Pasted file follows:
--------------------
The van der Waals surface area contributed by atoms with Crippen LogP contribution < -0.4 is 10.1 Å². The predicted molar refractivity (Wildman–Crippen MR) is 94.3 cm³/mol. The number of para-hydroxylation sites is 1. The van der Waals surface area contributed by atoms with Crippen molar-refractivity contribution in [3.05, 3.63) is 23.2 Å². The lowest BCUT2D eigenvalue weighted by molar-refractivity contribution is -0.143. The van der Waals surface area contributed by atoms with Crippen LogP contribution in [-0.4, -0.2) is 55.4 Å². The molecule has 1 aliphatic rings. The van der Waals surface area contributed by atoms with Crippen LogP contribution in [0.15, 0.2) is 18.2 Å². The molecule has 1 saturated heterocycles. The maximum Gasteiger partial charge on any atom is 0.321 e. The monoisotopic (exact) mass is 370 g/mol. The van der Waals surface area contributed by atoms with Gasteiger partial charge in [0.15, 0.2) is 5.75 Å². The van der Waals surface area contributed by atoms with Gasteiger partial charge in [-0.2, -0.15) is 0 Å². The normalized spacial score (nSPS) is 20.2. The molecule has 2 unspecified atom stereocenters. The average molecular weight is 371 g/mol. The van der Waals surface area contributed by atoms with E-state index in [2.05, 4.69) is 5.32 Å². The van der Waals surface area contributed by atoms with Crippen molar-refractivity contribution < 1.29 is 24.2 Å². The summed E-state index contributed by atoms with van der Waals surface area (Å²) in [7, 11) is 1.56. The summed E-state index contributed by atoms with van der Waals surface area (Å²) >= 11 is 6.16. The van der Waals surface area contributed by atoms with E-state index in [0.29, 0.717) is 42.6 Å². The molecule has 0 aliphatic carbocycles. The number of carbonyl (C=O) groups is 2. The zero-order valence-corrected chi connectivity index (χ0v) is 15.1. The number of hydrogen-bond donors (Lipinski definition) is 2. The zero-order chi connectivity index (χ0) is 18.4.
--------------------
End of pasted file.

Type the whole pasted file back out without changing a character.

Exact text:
The van der Waals surface area contributed by atoms with Crippen LogP contribution < -0.4 is 10.1 Å². The predicted molar refractivity (Wildman–Crippen MR) is 94.3 cm³/mol. The number of para-hydroxylation sites is 1. The van der Waals surface area contributed by atoms with Crippen molar-refractivity contribution in [3.05, 3.63) is 23.2 Å². The lowest BCUT2D eigenvalue weighted by molar-refractivity contribution is -0.143. The van der Waals surface area contributed by atoms with Crippen LogP contribution in [-0.4, -0.2) is 55.4 Å². The molecule has 1 aliphatic rings. The van der Waals surface area contributed by atoms with Crippen LogP contribution in [0.15, 0.2) is 18.2 Å². The molecule has 1 saturated heterocycles. The maximum Gasteiger partial charge on any atom is 0.321 e. The monoisotopic (exact) mass is 370 g/mol. The van der Waals surface area contributed by atoms with Gasteiger partial charge in [0.15, 0.2) is 5.75 Å². The van der Waals surface area contributed by atoms with Gasteiger partial charge in [-0.2, -0.15) is 0 Å². The normalized spacial score (nSPS) is 20.2. The molecule has 2 unspecified atom stereocenters. The average molecular weight is 371 g/mol. The van der Waals surface area contributed by atoms with E-state index in [2.05, 4.69) is 5.32 Å². The van der Waals surface area contributed by atoms with Crippen molar-refractivity contribution < 1.29 is 24.2 Å². The summed E-state index contributed by atoms with van der Waals surface area (Å²) in [7, 11) is 1.56. The summed E-state index contributed by atoms with van der Waals surface area (Å²) >= 11 is 6.16. The van der Waals surface area contributed by atoms with E-state index in [0.29, 0.717) is 42.6 Å². The molecule has 0 aliphatic carbocycles. The number of carbonyl (C=O) groups is 2. The zero-order valence-corrected chi connectivity index (χ0v) is 15.1. The number of hydrogen-bond donors (Lipinski definition) is 2. The zero-order chi connectivity index (χ0) is 18.4.